Alexs Stadermann’s animated Maya the Bee Movie — the awkward title of which seems one definite article short — is a thoroughly modern adaptation of a character first introduced in German children’s literature in the 1910s.
Maya (Coco Jack Gillies) is a young bee who feels stifled by hive society, a xenophobic life so oppressive that she causes a ruckus when she insists on being called Maya and not her original designation, “369.” Leaving the hive on her own, but eventually joined by her timid friend Willy (Kodi Smit-McPhee) and a hornet named Sting (Joel Franco), she learns that everything she was told about the rest of the meadow was wrong, especially with regard to the vilified hornets.
Maya the Bee Movie does what it does very well, moving along at a brisk pace and with a strong underlying message for its young audience. Perhaps because bees are a matriarchy, Maya being a girl is never a plot point; bees are supposed to follow orders regardless of gender, but Maya has no truck with that.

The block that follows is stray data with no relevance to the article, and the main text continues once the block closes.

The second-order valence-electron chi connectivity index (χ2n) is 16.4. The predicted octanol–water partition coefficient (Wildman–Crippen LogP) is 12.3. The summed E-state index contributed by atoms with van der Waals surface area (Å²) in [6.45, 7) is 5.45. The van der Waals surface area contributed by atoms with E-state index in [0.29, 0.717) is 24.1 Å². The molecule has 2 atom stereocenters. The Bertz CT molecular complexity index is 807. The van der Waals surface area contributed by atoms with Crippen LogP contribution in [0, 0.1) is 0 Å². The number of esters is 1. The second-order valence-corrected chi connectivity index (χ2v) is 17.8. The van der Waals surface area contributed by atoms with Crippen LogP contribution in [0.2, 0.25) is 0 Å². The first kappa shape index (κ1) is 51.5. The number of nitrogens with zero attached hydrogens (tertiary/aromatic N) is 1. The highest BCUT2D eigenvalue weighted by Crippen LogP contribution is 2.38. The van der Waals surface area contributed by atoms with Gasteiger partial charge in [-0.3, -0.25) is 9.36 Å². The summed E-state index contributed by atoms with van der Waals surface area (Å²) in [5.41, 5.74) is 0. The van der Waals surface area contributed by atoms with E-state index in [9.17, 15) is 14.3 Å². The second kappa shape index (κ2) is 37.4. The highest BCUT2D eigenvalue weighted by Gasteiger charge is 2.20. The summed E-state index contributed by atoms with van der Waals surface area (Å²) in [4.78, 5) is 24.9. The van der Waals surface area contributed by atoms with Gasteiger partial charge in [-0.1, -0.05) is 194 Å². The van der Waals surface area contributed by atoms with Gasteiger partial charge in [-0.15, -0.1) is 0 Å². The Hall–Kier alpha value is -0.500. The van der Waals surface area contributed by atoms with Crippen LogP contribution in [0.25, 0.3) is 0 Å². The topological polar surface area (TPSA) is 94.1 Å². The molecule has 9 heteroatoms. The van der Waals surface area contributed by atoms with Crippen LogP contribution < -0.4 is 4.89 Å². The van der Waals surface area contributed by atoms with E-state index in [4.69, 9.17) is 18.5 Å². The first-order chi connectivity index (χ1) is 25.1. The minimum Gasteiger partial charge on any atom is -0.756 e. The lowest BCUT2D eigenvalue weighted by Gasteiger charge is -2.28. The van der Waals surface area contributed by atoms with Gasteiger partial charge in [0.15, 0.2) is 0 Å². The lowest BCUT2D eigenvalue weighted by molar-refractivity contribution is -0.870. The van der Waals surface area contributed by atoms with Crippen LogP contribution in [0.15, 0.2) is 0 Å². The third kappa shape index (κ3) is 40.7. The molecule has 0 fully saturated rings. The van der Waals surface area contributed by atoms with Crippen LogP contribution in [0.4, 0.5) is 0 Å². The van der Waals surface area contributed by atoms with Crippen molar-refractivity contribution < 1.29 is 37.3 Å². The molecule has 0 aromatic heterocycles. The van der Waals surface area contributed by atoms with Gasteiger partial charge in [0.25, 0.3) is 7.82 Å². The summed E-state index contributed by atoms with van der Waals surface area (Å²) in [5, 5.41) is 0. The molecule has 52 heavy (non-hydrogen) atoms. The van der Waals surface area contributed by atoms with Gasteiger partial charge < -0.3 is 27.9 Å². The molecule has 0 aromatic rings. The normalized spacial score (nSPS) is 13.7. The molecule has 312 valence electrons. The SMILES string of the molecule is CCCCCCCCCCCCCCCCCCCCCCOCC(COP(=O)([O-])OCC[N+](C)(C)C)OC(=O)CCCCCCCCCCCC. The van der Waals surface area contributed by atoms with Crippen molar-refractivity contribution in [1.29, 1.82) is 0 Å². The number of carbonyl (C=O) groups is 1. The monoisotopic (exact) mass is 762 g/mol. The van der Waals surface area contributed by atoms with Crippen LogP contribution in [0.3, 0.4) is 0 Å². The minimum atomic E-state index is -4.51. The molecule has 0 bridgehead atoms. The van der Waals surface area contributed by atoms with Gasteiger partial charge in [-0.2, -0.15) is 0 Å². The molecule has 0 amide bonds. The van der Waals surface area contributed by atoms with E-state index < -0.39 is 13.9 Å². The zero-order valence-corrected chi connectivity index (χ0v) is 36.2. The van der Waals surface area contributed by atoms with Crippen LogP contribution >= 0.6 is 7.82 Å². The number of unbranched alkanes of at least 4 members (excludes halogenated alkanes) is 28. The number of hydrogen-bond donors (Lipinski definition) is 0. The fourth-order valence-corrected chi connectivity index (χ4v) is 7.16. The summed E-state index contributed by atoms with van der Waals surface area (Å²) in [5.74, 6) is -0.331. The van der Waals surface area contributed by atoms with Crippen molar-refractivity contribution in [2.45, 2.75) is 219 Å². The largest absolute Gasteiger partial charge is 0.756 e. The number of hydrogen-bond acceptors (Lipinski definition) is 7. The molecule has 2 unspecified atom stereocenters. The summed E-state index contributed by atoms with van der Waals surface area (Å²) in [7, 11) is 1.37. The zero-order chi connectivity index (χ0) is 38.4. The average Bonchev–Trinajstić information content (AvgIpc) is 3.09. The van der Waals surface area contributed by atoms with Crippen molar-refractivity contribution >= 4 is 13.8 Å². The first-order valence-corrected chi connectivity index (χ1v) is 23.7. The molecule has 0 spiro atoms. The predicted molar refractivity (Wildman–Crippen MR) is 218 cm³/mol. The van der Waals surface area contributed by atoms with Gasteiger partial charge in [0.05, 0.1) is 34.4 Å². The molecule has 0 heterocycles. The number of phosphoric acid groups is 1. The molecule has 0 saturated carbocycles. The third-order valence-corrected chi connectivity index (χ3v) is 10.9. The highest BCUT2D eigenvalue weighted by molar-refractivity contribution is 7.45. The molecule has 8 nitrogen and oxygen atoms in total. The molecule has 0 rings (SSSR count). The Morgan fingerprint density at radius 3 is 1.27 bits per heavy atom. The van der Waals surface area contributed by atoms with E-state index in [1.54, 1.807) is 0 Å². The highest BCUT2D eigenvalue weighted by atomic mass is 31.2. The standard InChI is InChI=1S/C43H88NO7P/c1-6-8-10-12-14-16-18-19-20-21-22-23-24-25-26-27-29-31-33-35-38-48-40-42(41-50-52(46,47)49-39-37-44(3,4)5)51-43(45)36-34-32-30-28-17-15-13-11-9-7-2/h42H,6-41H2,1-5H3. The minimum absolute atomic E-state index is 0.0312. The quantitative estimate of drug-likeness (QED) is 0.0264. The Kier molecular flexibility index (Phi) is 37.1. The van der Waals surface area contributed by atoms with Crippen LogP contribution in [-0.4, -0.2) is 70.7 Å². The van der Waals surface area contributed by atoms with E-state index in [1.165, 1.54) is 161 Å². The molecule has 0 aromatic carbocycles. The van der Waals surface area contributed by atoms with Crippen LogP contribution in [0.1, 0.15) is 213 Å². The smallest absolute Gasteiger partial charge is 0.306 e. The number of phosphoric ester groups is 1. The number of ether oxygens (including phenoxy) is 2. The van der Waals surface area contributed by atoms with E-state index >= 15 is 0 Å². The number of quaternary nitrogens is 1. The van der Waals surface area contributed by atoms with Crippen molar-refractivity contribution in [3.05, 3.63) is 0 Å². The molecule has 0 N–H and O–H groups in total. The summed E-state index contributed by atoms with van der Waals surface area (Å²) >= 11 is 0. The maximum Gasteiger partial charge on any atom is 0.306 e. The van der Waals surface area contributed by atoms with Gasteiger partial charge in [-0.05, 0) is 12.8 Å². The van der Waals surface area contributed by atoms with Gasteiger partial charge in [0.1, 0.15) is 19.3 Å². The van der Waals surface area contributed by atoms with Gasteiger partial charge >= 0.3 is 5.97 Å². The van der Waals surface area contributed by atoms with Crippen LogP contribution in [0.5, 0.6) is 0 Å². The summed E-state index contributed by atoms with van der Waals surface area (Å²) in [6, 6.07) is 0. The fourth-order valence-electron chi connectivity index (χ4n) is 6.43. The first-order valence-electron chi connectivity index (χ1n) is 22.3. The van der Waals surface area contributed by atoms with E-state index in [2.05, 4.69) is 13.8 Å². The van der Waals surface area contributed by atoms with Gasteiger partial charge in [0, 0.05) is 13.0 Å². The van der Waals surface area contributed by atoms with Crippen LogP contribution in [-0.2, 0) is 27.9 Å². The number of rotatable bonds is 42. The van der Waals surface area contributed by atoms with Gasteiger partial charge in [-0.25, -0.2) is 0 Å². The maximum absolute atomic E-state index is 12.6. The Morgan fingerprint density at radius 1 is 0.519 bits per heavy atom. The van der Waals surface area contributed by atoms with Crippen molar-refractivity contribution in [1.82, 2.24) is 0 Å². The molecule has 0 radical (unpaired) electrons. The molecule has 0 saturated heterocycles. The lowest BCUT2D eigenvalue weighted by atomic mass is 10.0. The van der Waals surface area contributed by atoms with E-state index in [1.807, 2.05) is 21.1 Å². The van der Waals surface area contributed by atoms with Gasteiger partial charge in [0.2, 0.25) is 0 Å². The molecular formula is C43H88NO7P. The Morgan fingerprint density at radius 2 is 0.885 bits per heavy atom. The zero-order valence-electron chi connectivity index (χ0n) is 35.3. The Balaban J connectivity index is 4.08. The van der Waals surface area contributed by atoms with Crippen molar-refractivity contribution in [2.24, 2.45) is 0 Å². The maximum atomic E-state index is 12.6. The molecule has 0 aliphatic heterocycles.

Nor is she a princess. She’s simply a brave girl determined to find her own path, which is borderline subversive for a movie whose target demographic is at an age when it’s expected to follow orders unquestioningly. There’s a whole world beyond the hive, kids.
This article from the Village Voice Archive was posted on April 29, 2015